A European report published today has found there is growing concern about corruption in Ireland following the publication of the Mahon Tribunal report.
The Council of Europe Group of States Against Corruption (GRECO) found that the perception of corruption levels in Ireland has increased.
GRECO also found that political parties and politicians have low levels of trust in Ireland and that the Irish authorities are aware of that.
The report looked at the system for ensuring integrity and preventing corruption and misconduct among members of the Oireachtas, judges and prosecutors.
Much of the report is positive, but it highlights areas of concern in relation to corruption and the potential for it in Ireland.
GRECO said the monitoring of the members' adherence to standards and codes of conduct needs to be broadened and improved.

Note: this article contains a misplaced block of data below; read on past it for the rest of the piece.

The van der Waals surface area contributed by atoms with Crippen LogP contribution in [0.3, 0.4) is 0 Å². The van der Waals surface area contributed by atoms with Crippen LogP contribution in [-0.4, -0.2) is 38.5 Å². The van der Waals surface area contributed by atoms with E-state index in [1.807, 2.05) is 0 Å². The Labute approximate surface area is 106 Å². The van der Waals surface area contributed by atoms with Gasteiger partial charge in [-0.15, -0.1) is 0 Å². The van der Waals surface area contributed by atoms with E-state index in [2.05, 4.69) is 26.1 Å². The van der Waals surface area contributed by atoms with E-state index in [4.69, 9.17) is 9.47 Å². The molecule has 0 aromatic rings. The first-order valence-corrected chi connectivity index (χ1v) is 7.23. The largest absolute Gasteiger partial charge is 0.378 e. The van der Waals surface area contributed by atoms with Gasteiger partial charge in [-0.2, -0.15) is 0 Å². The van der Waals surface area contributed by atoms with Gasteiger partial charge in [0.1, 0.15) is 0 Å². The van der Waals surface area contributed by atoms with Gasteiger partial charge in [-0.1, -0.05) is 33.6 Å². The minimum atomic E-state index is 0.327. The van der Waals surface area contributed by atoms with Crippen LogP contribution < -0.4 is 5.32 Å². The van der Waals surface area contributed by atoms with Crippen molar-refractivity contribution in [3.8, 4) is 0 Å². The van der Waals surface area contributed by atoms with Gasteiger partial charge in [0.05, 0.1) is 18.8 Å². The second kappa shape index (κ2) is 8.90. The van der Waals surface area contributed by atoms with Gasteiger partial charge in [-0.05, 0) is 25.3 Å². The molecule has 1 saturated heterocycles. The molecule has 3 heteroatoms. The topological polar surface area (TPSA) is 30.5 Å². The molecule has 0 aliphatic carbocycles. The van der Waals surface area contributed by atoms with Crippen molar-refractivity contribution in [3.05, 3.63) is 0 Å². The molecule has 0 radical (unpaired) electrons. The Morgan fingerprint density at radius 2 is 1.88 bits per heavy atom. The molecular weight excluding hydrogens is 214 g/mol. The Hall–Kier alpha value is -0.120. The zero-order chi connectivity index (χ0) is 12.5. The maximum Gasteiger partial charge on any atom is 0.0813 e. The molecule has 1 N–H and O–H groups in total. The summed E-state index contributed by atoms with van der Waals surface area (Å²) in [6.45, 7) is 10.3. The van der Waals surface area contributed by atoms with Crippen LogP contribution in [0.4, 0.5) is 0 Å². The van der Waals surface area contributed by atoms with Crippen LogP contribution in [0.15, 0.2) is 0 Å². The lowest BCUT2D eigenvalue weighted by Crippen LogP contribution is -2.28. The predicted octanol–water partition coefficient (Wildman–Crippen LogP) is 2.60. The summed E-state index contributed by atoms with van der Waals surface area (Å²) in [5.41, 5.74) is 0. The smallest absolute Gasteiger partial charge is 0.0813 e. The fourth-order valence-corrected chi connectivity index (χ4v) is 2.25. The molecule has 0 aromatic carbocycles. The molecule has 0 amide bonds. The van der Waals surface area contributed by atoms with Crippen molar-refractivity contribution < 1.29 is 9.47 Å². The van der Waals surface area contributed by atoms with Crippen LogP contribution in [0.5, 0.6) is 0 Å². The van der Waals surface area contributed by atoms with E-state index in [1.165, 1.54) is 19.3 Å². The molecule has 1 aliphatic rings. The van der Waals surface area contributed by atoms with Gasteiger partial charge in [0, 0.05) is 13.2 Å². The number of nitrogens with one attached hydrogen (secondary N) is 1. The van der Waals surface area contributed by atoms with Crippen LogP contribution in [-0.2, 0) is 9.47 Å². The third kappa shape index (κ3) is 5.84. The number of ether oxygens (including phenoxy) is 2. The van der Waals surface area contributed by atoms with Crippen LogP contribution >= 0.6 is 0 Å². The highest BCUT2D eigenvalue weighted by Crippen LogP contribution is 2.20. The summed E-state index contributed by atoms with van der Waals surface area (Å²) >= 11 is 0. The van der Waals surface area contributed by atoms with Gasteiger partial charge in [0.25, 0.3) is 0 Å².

It has recommended that the existing ethics framework be replaced.
A values-based framework was recommended to include situations of conflicts of interests, such as contacts with lobbyists, gifts and post-employment situations.
It has also recommended the existing regime on asset declarations be enhanced.
However, the report also described the legislative process in the Oireachtas as very transparent.
It pointed out that a culture of openness built on a solid legal framework has developed.
The report also found the independence and professionalism of the judiciary to be undisputed.
However, it said reforms in relation to the appointment and promotion of judges are necessary to target the best candidates and maintain judicial integrity and independence.
GRECO said the prosecution service needs to be more transparent.
It also said it needs to be more organised in how it receives and handles complaints about the integrity and ethical conduct of prosecutors.
It has made 11 recommendations, which it said will be assessed in the first half of 2016.